Wednesday, August 27, 2014

Upbeat Consumer Optimism Is Bullish for Economy & Stocks (excerpt)

Rising consumer confidence in the US is confirming my bullish outlook for the economy and stocks. Yesterday’s release of the August Consumer Confidence Index (CCI) was especially upbeat. It is based on a survey conducted monthly by the Conference Board. I think it is more sensitive to labor market conditions than the survey conducted by the University of Michigan to derive their Consumer Sentiment Index (CSI). Here are some of the key highlights that impressed me the most:

(1) The CCI jumped 2.1 points to 92.4 in August. That’s the highest reading since October 2007. The gain was led by the CCI’s present situation component. Also leading the way higher was the CCI for consumers who are 55 years old or older. They tend to have more income and wealth, and to spend more when they are optimistic.

(2) The Conference Board reported that the “jobs plentiful” response rate jumped from 15.6% during July to 18.2% during August, the highest since March 2008. The CCI is highly correlated with the quits rate. The latter rose in June to the highest reading since July 2008. August’s CCI suggests that it continued to rise during July and August. As Fed Chair Janet Yellen has noted, when workers perceive that jobs are plentiful, they are more likely to seek another job and quit their current one.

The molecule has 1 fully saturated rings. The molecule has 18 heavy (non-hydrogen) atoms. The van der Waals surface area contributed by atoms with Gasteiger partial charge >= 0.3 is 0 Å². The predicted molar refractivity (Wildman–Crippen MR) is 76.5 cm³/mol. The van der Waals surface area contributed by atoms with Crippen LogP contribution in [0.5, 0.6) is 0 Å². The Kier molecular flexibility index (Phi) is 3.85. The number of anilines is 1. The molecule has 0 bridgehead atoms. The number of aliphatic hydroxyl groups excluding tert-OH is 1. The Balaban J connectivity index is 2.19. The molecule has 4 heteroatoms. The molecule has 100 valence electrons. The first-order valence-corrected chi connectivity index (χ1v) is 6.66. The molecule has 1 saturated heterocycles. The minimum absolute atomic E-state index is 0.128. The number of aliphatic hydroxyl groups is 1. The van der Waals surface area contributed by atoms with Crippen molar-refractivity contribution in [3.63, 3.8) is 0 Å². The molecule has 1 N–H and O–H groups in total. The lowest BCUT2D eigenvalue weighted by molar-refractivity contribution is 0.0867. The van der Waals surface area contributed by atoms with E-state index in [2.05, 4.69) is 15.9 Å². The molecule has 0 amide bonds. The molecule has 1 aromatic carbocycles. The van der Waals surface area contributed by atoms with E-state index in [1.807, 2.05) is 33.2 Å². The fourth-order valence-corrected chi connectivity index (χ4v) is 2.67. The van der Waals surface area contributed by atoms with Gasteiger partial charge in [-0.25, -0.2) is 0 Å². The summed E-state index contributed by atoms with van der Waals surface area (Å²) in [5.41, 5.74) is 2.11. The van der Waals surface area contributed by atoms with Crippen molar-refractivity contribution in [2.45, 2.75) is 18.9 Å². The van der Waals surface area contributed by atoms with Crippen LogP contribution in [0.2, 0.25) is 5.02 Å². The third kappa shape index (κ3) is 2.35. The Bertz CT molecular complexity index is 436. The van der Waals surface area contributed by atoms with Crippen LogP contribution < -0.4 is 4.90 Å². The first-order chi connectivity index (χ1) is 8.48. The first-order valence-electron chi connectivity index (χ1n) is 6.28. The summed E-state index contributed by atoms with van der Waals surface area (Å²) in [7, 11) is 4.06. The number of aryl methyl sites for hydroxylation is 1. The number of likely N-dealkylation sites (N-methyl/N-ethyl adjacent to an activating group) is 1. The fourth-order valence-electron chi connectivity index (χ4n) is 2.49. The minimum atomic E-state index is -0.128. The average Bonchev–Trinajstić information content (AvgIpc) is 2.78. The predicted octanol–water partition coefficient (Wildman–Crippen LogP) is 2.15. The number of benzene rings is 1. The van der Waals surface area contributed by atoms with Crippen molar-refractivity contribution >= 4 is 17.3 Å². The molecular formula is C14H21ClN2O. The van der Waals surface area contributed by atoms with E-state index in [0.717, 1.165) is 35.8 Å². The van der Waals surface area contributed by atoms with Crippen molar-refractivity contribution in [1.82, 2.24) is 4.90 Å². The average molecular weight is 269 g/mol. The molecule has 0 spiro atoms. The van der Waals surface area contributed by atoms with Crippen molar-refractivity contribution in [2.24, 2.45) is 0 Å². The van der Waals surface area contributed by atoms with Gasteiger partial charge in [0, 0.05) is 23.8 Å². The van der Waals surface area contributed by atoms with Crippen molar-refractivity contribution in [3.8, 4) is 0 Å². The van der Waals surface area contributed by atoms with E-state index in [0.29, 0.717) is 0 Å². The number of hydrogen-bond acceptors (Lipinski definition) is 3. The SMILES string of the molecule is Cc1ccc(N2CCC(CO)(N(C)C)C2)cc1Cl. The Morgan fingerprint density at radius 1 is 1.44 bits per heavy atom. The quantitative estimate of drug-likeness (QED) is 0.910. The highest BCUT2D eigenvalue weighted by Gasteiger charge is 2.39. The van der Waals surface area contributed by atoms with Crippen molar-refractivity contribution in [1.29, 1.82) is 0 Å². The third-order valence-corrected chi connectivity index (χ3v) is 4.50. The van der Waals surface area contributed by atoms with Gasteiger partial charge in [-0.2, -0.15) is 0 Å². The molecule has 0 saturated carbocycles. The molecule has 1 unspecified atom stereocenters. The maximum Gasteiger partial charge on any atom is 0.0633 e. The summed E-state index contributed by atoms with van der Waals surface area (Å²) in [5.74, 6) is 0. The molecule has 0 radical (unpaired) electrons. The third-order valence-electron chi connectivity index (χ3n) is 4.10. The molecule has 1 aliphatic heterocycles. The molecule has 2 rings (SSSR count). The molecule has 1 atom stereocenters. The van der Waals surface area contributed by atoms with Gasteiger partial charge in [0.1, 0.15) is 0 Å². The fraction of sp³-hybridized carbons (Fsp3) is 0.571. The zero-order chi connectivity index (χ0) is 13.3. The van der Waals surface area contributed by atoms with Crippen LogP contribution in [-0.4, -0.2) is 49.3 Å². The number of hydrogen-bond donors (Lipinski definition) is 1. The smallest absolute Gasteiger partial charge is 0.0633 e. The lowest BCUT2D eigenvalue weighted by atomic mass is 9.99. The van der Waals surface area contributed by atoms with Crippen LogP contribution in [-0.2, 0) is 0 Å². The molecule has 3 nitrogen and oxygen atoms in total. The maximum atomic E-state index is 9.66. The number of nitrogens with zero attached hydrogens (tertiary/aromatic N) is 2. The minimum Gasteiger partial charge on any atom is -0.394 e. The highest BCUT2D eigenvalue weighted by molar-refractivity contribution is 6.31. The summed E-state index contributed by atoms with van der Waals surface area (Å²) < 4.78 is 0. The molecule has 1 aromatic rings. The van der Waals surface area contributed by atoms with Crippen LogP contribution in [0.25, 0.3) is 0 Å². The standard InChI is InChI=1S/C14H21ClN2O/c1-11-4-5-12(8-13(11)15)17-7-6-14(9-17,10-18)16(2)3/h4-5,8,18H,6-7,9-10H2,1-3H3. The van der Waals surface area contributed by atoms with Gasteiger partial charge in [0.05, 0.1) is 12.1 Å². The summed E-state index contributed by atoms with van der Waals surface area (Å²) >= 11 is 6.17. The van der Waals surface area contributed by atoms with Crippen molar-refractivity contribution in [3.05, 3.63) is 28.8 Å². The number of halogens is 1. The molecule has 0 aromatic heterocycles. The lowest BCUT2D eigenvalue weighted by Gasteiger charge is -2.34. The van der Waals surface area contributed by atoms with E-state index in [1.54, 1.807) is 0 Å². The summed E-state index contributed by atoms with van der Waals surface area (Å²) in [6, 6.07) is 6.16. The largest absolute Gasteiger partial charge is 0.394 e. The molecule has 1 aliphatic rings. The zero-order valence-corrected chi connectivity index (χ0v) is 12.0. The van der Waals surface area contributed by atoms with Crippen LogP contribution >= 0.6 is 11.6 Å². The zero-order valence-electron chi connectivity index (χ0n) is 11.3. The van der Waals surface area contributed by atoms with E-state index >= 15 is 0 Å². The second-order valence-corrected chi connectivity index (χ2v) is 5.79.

(3) I average the CCI and CSI to derive our Consumer Optimism Index (COI). It was little changed at 85.8 in August from July’s 86.1, which was the best level since October 2007. The present situation index jumped to 97.1, the highest since January 2008. The expectations component remains in its flattish and choppy range of the past couple of years.

Today's Morning Briefing: 2015 By 2015? (1) Bullseye! (2) Bull running ahead of schedule. (3) 2015 math: E = $140, P/E = 16.5, P = 2310. (4) No recession in 2015, so no bear market. (5) Positive thoughts on revenues, margins, and buybacks. (6) The longer the expected economic expansion, the higher the P/E. (7) Won’t Fed tightening be frightening in 2015? (8) Monetary normalization coming in baby steps. (9) The fifth-longest bull market of the 44 since 1928. (10) Consumer confidence rising because jobs are more plentiful. (11) Focus on overweight-rated S&P 500 Industrials. (More for subscribers.)

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